Topic Summary Correlation Table References
§ 68, Absolute exclusivity
West's Key Number Digest
West's Key Number Digest, Adverse Possession 0(;;=34
Page 150 of 665
Page I
An adverse claimant's possession need not be absolutely exclusive; it need only be a type of possession that
would characterize an average owner's use.[l]
CUMULATIVE SUPPLEMENT
Cases:
Joint use of the property with the owner does not satisfy the adverse possession statute because possession
must be of such character as to indicate unmistakably an assertion of a c1aim of exclusive ownership in the occu-
pant. V.T.C.A., Civil Practice & Remedies Code § 16.021(1). Gulley v. Davis, 321 S.W.3d 213 (Tex. App. Hou-
ston 1st Dist. 20 I 0), petition for review filed, (Sept. 17, 20 10).
lEND OF SUPPLEMENTI
[FNI] Tenala, Ltd. v. Fowler, 921 P.2d 1114 (Alaska 1996); Smith v. Hayden, 772 P.2d 47 (Colo.
1989); Smith v. Tippett, 569 A.2d 1186 (D.C. 1990); Georgia Power Co. v. Irvin, 267 Ga. 760, 482
S.E.2d 362 (1997); Blickenstaff v. Bromley, 243 Md. 164, 220 A.2d 558 (1966); Thornburg v. Haecker,
243 Neb. 693, 502 N.W.2d 434 (1993); Hoffman v. Freeman Land and Timber, LLC., 329 Or. 554, 994
P .2d 106 (1999).
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3 Am. Jur. 2d Adverse Possession § 69
American Jurisprudence, Second Edition
Database updated November 201 0
Adverse Possession
Theresa Leming, J. D., Bill Lindsley, J.D., and Eric Surette, J.D.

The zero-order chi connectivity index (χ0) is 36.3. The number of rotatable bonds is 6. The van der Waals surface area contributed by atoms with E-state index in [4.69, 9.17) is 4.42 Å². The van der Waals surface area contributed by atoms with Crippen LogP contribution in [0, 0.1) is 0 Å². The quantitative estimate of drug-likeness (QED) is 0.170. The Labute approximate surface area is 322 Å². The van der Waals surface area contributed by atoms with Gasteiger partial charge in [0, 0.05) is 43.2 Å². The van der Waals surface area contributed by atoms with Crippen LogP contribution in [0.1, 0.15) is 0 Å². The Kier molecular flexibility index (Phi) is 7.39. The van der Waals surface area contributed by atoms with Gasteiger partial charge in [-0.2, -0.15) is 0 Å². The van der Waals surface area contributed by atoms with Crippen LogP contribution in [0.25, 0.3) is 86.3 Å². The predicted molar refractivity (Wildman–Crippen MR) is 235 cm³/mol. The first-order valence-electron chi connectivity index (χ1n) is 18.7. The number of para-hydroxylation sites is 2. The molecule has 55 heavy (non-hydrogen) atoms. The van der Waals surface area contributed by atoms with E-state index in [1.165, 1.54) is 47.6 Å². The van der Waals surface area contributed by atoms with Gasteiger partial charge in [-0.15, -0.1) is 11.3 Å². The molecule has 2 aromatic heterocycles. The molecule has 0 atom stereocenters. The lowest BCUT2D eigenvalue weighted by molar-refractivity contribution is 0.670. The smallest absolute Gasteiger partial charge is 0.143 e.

II. Elements and Requisites
F. Exclusive Possession
Topic Summary Correlation Table References
§ 69, Ouster of the record owner
West's Key Number Digest
West's Key Number Digest, Adverse Possession oC=34, 37
A.L.R. Library
Adverse possession between cotenants, 82 A.L.R. 2d 5 §§ 10 et seq.
Page 151 of665
Page I
A possession that does not amount to an ouster of the owner of land is not sufficiently exclusive to support
adverse possession[ I] because, in the absence of ouster, the owner of the legal title constructively possesses the
property.[2] Thus, an adverse possessor cannot share the disputed property with the true owner.[3]
[FNI] New York Annual Conference of United Methodist Church v. Fisher, 182 Conn. 272, 438 A.2d
62 (1980); Carter v. Becton, 250 Ga. 617, 300 S.E.2d 152 (1983); Marengo Cave Co. v. Ross, 212 Ind.
624, 10 N.E.2d 917 (1937); Keller v. Harrison, 151 Iowa 320, 128 N.W. 851 (1910); Nichols v. Gaddis
& McLaurin, Inc., 222 Miss. 207, 75 So. 2d 625 (1954), error overruled, 222 Miss. 207, 78 So. 2d 471
(1955) (cotenant); Collins v. Smith, 1962 OK 128, 372 P.2d 878 (Okla. 1962); Adams v. Lamicq, 118
Utah 209, 221 P.2d 1037 (1950); Wilson v. Braden, 56 W. Va. 372, 49 S.E. 409 (1904).
As to the ouster of a cotenant, see §§ 204 et seq.
[FN2] §27.
[FN3] Striefel v. Charles-Keyt-Leaman Partnership, 1999 ME 111,733 A.2d 984 (Me. 1999).
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3 Am. JUL 2d Adverse Possession § 69
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AMJUR ADVERSE § 70
3 Am. Jur. 2d Adverse Possession § 70
American Jurisprudence, Second Edition
Database updated November 2010
Adverse Possession
Theresa Leming, J. D., Bill Lindsley, J.D., and Eric Surette, J.D.
n. Elements and Requisites
F. Exclusive Possession
Topic Summary Correlation Table References
§ 70. Ouster of the record owner-What constitutes an ouster of the record owner
West's Key Number Digest
West's Key Number Digest, Adverse Possession €=>34, 37
Page 153 of 665
Page I
To constitute an ouster of the record owner, it is generally only necessary that the adverse claimant enter
and take possession of the lands as if they were the claimant's own, and with the intention of holding them to the